Secular Law and Inscrutable Faith: Religious Freedom, Freedom of Conscience, and the Law's Epistemology
affiliation not provided to SSRN
September 29, 2008
Liberals in the Rawlsian tradition hold that the just society is one in which citizens enjoy an equal scheme of rights and liberties. In this paper I consider two apparent asymmetries of rights that arise under the Canadian Charter of Rights and Freedoms: 1. The right to freedom of religion has been defined far more generously than the corollary right to freedom of conscience; 2. Religious arguments are blocked as justifications for law and policy, at least where rights are at stake, and this arguably limits the right of religious believers to participate as equals in the democratic process. I give a careful exposition for these asymmetries, and venture a justification for them. I argue that these two asymmetries both result from certain assumptions about the law's proper epistemic terrain. The law is in the business of pronouncing authoritatively about (e.g.) questions of what best promotes welfare. Conscientious beliefs which reflect calculations of welfare are grounded squarely on the law's epistemic terrain, and cannot be accorded 'reasonable accommodation' of the sort shown religious beliefs. By the same token, these presumptions about the law's epistemic terrain lead to the rejection of religious arguments in debates over (e.g.) same sex marriage, criminal obscenity laws, etc. Some argue that the law should be more inclusive toward religious arguments. On the basis of the foregoing discussion, I argue that such inclusivism may have radical and undesirable implications for the law's implicit epistemology.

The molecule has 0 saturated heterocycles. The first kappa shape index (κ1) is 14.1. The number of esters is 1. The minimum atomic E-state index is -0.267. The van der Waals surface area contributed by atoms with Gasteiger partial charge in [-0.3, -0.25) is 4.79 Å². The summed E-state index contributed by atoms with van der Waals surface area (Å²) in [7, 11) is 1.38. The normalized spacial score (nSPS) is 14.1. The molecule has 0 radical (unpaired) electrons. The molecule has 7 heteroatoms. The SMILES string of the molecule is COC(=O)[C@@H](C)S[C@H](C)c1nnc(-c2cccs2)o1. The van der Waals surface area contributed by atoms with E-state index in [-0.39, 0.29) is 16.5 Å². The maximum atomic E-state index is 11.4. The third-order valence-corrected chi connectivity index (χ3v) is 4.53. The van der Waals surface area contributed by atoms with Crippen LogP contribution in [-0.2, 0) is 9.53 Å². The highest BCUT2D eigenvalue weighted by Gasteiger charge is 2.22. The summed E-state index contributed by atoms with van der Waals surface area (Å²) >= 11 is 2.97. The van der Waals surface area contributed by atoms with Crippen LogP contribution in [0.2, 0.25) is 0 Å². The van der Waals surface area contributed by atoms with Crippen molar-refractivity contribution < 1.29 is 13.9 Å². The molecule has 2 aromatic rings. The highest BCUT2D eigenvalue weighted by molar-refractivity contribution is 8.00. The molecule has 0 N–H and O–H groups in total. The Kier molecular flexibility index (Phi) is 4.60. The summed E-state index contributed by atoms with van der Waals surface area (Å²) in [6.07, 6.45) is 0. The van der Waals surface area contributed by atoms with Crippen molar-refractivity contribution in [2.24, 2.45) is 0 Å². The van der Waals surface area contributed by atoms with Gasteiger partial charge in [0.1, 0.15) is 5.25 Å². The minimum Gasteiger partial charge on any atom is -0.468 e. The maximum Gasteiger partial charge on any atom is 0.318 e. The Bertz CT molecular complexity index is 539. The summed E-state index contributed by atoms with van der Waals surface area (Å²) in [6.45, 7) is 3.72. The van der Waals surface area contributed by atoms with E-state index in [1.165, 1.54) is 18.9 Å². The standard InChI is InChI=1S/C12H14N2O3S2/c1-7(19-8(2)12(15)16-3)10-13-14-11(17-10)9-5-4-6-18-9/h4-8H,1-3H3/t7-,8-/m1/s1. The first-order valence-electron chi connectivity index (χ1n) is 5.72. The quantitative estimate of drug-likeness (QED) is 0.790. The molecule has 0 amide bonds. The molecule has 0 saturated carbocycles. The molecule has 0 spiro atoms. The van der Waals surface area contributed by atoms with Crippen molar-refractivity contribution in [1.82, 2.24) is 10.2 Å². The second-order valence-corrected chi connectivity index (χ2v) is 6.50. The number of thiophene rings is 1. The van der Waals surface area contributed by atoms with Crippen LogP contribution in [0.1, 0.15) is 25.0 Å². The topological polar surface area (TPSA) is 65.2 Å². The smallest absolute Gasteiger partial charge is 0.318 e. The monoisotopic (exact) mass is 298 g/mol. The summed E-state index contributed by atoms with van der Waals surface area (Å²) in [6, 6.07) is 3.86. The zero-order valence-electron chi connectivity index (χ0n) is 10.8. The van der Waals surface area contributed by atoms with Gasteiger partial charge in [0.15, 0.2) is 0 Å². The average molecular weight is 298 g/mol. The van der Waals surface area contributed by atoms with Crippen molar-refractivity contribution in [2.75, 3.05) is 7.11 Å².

Number of Pages in PDF File: 35
Keywords: Canadian Charter of Rights and Freedoms, freedom of conscience, religious freedom, secularism, public reason, Rawls, liberal theory, Canadian constitutional law, multiculturalismworking papers series
Date posted: September 30, 2008 ; Last revised: December 3, 2010
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